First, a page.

By Amber Kenyon
Efficiency and sustainability. Two words that we have been hearing a lot of in the past couple of years. A quick look at Google Trends shows that these two words have followed the same interest lines throughout this year. This same Google Trends chart shows just how unique Alberta is when it comes to where our focus and priorities are. We are the only province, outside of the very Eastern part of Canada, which has more interest in the word efficiency than we do in the word sustainability. What if we could have the best of both worlds and have efficiency and sustainability tied together, to be able to achieve both simultaneously?
With the cost share programs in place by Alberta Agriculture and Forestry, this becomes entirely realistic. The first funding program that we will look at is the Farm Energy and Agri-Processing Program (FEAP). FEAP shares costs with both producers and agri-processors on energy efficient investments. The Program is designed to encourage energy management which will result in cost savings, energy conservation, and ultimately, reduced greenhouse gas emissions. Energy efficiency helps to create both economic and environmental sustainability. This program offers financial support, subject to financial constraint, to applicants who incorporate high efficiency equipment that is identified in the applicable funding list in their construction and/or retrofitting projects. With costs being shared on things such as; insulation, submeters, energy assessments and audits, lighting, heating and refrigeration equipment, ventilation, cattle waterers and more, this is a great time to start your construction project or to consider retrofitting some of your old equipment with new models that will save you money.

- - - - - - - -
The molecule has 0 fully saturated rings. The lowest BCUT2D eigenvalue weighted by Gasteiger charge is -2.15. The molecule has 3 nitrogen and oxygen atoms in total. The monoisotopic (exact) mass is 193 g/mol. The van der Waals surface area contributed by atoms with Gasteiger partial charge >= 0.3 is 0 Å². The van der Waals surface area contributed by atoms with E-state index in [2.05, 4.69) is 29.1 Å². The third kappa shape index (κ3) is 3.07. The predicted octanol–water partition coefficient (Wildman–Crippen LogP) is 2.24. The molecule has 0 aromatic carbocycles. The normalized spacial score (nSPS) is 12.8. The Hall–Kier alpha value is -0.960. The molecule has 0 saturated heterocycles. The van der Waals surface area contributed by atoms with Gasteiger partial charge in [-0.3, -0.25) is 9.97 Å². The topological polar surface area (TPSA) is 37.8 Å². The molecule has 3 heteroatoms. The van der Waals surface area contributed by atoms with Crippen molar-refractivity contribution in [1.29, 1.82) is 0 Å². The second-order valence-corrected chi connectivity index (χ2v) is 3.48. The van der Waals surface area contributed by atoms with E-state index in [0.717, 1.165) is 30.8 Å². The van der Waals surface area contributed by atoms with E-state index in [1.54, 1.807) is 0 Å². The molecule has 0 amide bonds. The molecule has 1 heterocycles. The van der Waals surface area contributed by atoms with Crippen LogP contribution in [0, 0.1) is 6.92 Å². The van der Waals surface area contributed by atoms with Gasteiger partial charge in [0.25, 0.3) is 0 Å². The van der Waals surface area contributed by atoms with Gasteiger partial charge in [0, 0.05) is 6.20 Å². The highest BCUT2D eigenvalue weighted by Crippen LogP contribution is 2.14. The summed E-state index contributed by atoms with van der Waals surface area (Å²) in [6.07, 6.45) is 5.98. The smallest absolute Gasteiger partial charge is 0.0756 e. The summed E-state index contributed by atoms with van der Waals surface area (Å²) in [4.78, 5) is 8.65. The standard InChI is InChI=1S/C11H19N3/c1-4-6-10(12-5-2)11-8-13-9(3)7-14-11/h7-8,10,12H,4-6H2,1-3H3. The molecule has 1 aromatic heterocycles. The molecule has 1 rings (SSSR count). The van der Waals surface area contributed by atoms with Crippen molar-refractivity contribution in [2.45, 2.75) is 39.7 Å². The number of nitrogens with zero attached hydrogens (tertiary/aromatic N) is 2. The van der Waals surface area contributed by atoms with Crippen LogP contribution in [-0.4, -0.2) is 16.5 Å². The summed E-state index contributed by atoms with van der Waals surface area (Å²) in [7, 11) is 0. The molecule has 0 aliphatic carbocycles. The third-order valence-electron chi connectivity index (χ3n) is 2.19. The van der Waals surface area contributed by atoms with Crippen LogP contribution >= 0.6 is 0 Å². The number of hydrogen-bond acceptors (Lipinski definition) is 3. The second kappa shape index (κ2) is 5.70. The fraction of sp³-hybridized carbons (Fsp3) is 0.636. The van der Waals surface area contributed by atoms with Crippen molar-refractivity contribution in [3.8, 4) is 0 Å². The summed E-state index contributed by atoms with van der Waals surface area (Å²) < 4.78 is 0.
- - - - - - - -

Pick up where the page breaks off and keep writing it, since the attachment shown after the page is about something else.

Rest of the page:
The other program that is well worth mentioning is the On Farm Solar Photovoltaic (PV) Program. This program provides funding towards solar photovoltaics on Alberta farms which enables producers to conserve non-renewable fossil fuels and reduce carbon emissions, ultimately reducing the environmental footprint of Alberta’s agriculture industry. The Solar Photovoltaics Program addresses two important industry priorities; the first is improved environmental stewardship. When producers make investments in clean energy and reduced carbon emissions, they are recognized for their commitment to sustainable practices. The second priority that this program addresses is improved energy management. Producers who install photovoltaic systems tend to take a renewed interest in their electricity usage; this leads to additional efficiency investments.
As someone with solar panels installed on my home and in use on many parts of my farm, I can honestly say that this technology is one that I would not want to be without. The funding that is available through the On Farm Solar PV Program, makes a solar installation quite a reasonable investment for your farm. When the solar install follows the guidelines set out by the program $0.75/W of costs can be shared for up to 35% of eligible expenses for systems that are below 100 kW. For systems between 100.01 kW and 150 kW the cost share is $0.56/W up to 27% of eligible expenses.
With these funding programs in place, there is no better time than now to make our farms both efficient and sustainable. There are energy outreach officers in place throughout the province to answer questions and provide information to interested producers and agri-processors.
In the North-Western part of Alberta contact Amber Kenyon at (780)307-7849 or email@example.com. For the Eastern section contact Lyle Lawrence at (780)581-8403 or firstname.lastname@example.org, and in the South the energy outreach officer is Vern Steinborn at (403)894-0050 or email@example.com
Gateway Research Organization